Written by : Dr.M.D.Mazumdar, MD
Ductal Carcinoma in Situ, also known as Intraductal Carcinoma, is a type of noninvasive cancer that starts in the cells of the ducts of the breasts and remains contained within the ducts. 'In situ' is a Latin word meaning 'in place'. It is also referred to as 'TIS', which means 'tumor in situ' or 'in the same place'. Although the cells are cancerous, it is sometimes referred to as a precancerous condition since it is non-invasive.
DCIS is also known as Stage 0 of breast cancer. It is usually diagnosed during a mammogram done as part of breast cancer screening or to investigate a breast lump.
Ductal breast cancer is more common than lobular breast cancer. Between 85% and 90% of all breast cancers are ductal.
Because the cancer cells does not break through the wall of the duct in DCIS, the cancer cells have no access to the blood stream or the lymphatic circulation, and have no ability to spread to other parts of the body. As a result, DCIS is completely curable. It is very uncommon for death to occur due to DCIS.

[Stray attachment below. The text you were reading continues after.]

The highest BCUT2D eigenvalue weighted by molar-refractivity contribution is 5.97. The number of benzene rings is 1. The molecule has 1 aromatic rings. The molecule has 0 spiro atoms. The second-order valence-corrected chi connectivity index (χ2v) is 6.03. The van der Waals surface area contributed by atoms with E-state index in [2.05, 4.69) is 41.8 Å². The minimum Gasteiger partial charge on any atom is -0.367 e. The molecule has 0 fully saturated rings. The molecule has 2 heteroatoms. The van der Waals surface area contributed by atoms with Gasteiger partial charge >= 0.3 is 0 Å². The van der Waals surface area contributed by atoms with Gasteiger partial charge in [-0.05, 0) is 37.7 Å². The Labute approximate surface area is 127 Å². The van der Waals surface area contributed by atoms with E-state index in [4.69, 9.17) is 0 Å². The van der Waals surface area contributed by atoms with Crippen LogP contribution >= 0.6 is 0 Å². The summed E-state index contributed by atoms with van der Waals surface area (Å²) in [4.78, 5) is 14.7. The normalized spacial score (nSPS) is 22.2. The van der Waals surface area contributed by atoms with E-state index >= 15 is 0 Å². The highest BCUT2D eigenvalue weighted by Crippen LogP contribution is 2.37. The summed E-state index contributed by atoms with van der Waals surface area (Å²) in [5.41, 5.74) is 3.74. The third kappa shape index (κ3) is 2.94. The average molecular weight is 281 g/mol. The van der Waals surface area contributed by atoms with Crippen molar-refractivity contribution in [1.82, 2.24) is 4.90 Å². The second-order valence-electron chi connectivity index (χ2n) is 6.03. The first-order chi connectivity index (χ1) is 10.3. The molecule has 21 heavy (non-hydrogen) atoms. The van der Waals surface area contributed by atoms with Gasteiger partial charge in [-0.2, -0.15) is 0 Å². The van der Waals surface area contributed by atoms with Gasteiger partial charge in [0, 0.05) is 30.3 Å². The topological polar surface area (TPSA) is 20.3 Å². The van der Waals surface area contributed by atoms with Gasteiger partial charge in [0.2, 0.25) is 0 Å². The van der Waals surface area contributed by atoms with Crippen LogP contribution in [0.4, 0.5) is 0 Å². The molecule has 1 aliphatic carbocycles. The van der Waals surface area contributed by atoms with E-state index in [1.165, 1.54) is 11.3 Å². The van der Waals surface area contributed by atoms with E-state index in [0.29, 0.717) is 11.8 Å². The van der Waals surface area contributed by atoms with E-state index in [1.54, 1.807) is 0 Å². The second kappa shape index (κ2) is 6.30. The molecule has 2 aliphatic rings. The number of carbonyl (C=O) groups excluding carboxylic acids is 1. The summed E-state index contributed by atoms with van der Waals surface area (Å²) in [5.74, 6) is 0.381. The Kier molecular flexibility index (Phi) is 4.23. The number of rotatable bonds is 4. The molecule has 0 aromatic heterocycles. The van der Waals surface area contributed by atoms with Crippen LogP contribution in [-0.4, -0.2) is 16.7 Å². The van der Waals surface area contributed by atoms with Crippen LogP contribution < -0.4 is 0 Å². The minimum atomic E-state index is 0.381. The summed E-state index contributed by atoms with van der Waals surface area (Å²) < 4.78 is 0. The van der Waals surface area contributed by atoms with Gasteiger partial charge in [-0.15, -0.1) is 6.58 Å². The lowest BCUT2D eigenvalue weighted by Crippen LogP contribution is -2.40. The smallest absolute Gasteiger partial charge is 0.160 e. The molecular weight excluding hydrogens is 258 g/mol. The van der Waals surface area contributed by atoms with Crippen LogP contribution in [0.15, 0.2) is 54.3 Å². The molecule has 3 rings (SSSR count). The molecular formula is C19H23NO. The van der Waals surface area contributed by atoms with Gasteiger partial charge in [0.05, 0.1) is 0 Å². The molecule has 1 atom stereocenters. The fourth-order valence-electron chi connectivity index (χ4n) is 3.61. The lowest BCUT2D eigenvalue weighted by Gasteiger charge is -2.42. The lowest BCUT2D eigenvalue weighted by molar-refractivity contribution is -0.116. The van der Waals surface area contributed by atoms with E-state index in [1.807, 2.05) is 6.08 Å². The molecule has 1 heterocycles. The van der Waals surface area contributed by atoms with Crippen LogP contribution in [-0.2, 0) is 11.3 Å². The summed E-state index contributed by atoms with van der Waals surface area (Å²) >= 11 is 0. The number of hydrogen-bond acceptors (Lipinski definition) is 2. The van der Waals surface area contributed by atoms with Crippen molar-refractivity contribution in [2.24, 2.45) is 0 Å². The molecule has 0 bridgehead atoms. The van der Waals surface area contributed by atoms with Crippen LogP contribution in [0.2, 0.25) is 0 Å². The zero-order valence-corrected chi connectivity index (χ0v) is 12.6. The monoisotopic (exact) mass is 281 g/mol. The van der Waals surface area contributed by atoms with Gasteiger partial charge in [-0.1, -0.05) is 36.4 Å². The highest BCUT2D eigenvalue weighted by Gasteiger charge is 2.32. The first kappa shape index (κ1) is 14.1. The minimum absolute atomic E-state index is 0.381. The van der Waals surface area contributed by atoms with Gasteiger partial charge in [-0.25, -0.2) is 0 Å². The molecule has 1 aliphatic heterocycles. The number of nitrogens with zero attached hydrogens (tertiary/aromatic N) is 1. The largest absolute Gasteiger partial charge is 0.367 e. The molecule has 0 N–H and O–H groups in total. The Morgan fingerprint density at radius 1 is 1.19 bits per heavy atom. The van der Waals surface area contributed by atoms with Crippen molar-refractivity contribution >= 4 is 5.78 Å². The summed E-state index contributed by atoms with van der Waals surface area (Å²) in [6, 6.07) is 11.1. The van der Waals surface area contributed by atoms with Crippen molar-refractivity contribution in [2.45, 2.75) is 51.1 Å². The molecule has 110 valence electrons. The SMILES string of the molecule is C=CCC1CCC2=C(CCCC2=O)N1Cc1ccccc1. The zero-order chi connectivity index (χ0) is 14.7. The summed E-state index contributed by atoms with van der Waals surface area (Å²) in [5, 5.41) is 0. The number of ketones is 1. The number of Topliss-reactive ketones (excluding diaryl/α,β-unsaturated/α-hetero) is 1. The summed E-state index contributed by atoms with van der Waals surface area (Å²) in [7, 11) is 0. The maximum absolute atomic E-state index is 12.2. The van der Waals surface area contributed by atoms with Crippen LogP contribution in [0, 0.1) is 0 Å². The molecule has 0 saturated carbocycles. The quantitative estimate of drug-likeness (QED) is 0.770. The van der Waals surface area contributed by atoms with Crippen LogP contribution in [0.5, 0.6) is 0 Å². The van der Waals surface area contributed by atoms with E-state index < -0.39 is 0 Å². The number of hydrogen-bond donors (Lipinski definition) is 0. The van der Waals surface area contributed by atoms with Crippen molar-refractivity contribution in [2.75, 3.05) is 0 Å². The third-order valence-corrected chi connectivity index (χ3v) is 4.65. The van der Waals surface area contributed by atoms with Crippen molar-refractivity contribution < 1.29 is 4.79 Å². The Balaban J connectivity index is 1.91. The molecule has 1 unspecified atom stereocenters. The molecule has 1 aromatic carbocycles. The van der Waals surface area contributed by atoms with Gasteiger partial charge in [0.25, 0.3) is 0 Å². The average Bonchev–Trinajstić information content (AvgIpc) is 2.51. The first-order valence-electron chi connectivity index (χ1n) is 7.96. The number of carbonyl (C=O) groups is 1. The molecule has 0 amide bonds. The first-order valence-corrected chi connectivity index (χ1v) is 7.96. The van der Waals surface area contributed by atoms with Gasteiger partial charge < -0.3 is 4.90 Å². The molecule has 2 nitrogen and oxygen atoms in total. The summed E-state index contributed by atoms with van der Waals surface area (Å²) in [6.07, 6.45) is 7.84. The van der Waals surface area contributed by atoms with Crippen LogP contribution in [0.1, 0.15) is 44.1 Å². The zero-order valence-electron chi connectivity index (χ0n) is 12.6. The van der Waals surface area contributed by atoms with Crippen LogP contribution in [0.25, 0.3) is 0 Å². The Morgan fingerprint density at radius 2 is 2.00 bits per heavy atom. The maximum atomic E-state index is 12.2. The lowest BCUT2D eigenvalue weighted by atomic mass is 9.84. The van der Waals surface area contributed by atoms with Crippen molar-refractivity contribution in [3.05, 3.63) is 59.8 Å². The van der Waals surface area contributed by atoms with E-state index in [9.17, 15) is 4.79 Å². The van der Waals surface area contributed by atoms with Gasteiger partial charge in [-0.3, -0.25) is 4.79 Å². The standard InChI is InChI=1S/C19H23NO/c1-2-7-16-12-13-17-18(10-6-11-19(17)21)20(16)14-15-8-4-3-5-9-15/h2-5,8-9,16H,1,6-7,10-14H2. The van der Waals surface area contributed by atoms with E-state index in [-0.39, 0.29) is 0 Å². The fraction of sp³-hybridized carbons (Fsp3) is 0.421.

But once the cells break through the duct wall, it becomes Invasive Ductal Cancer (IDC) and can spread rapidly. So, DCIS needs to be treated as early as possible.
Treatment may include breast-conserving surguries like Lumpectomy. Or the breast may need to be removed completely by Mastectomy. Radiation may also be planned in some cases of DCIS. Surgery and radiotherapy may sometimes be offered as a combined treatment module. Chemotherapy is usually not required to treat DCIS.
Progress of Normal Breast Duct to DCIS and Invasive Ductal Cancer
Factors that may increase risks of DCIS are:
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